Thursday, March 19, 2020

How did William Byrd understand his role in Virginia society essays

How did William Byrd understand his role in Virginia society essays Byrd was a man active in the political processes of Virginia. From this portion of his diary we learn that he was a statesman and served as a member of the Council of Virginia. Undoubtedly he was a highly educated man, a wealthy man and was extremely religious, and he used this attributes to establish his role in society. Byrds diary reveals that as a political man he was at top of his class. As one reads deeper into his diary, it can be found that he is in constant communication with elite men in his society. Everything from his frequent visits to the President of the Council, to his meetings with the governor of Virginia show that William Byrd felt that we was an elite man in society who was well respected by his class and subordinates. This respect can be seen in several instanced were he was sought after for advice. Many neighbors would come to Byrd to speak of their financial difficulties, ask for advice and in some cases Byrd would give out loans to certain friends in this situation. In terms of Government, William Byrd sat on the Council and held great powers. His role in the Council was that of a basic judge who gave his opinion on many issues from civil disputes to criminal charges as extreme as murder. Later on we begin to learn of his powerful role in the dividing border line between Virginia and Carolina. His powers in government consisted of paying the other Council men and discussing the day to day problems in the community with his fellow Council men. It can also be seen that Byrd is looked to as an elite man with a wide range of skills that are noted by his appointment to the Colonel of several Militias. William felt that he had a great deal of power in society, and to some extent he abused this power that he had. One characteristic in which we abused his power was his view on women in his society and his tendencies towards them. In one case Byrd sexually harassed Mrs. Chriswell, who was...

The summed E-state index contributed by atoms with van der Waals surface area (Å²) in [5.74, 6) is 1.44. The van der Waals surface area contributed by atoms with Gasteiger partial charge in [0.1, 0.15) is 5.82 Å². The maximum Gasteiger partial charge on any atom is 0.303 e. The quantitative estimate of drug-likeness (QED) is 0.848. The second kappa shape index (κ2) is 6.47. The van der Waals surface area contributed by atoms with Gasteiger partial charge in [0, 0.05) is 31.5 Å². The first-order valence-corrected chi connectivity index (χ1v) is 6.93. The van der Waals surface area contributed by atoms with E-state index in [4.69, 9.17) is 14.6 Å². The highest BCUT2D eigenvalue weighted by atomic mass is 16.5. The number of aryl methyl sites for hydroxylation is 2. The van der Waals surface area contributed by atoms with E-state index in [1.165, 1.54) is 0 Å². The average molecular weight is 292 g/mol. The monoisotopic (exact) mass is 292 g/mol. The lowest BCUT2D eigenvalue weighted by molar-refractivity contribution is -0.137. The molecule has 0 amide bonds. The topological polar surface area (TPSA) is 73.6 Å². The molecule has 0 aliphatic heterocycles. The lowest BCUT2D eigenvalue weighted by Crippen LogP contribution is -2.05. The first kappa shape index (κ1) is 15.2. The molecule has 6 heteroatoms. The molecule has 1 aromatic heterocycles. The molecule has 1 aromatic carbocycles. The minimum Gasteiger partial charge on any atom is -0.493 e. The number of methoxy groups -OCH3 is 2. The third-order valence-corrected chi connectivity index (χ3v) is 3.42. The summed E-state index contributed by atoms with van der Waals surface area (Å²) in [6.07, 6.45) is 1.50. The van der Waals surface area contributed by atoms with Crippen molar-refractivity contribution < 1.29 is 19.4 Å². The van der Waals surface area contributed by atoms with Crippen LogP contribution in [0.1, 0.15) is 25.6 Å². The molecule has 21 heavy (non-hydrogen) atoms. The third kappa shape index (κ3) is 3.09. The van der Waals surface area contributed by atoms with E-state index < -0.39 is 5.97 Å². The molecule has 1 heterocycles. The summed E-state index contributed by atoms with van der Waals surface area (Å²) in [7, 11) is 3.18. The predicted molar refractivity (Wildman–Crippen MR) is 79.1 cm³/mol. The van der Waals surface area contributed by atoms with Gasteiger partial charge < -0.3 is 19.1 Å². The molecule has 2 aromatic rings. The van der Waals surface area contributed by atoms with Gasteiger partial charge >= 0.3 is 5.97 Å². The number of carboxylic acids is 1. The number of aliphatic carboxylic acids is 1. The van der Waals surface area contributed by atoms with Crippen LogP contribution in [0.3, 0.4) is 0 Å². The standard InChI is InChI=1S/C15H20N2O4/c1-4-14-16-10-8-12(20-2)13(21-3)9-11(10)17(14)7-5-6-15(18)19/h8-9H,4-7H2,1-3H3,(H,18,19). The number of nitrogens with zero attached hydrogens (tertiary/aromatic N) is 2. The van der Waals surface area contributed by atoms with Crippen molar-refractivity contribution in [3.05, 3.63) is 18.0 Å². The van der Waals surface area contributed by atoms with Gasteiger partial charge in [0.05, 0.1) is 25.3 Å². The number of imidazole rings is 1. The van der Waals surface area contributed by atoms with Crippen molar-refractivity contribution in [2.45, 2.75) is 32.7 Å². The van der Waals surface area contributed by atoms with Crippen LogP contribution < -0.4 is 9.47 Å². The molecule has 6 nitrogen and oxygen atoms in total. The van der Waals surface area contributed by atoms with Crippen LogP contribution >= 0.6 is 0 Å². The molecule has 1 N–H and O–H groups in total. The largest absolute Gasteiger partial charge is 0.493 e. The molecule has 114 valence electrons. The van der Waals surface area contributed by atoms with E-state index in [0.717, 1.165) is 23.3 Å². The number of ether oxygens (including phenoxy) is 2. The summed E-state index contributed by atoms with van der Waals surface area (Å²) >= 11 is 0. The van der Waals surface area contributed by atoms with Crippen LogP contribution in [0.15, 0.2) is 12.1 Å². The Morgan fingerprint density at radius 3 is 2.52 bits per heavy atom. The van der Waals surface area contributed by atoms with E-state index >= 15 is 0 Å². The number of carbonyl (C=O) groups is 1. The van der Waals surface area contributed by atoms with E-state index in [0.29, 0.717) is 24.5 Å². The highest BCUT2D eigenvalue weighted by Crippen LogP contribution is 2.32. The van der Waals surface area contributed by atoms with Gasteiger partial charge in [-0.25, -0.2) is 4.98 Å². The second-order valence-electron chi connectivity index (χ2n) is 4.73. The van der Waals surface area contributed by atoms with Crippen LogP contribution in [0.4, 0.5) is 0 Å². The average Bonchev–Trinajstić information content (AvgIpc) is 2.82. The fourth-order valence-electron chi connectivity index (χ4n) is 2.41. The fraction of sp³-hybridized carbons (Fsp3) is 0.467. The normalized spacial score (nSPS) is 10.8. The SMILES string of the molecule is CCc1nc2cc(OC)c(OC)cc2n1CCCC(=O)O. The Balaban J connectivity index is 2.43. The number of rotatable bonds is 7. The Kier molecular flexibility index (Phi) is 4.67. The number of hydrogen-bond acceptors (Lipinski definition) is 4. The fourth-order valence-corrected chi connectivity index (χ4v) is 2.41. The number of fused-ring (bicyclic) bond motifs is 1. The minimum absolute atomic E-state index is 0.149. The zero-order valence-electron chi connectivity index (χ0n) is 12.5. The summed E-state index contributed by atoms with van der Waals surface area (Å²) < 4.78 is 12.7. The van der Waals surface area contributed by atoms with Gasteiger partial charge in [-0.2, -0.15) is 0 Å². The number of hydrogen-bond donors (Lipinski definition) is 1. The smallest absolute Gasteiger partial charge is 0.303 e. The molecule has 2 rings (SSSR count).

Tuesday, March 3, 2020

Introduction to the Human Genome Project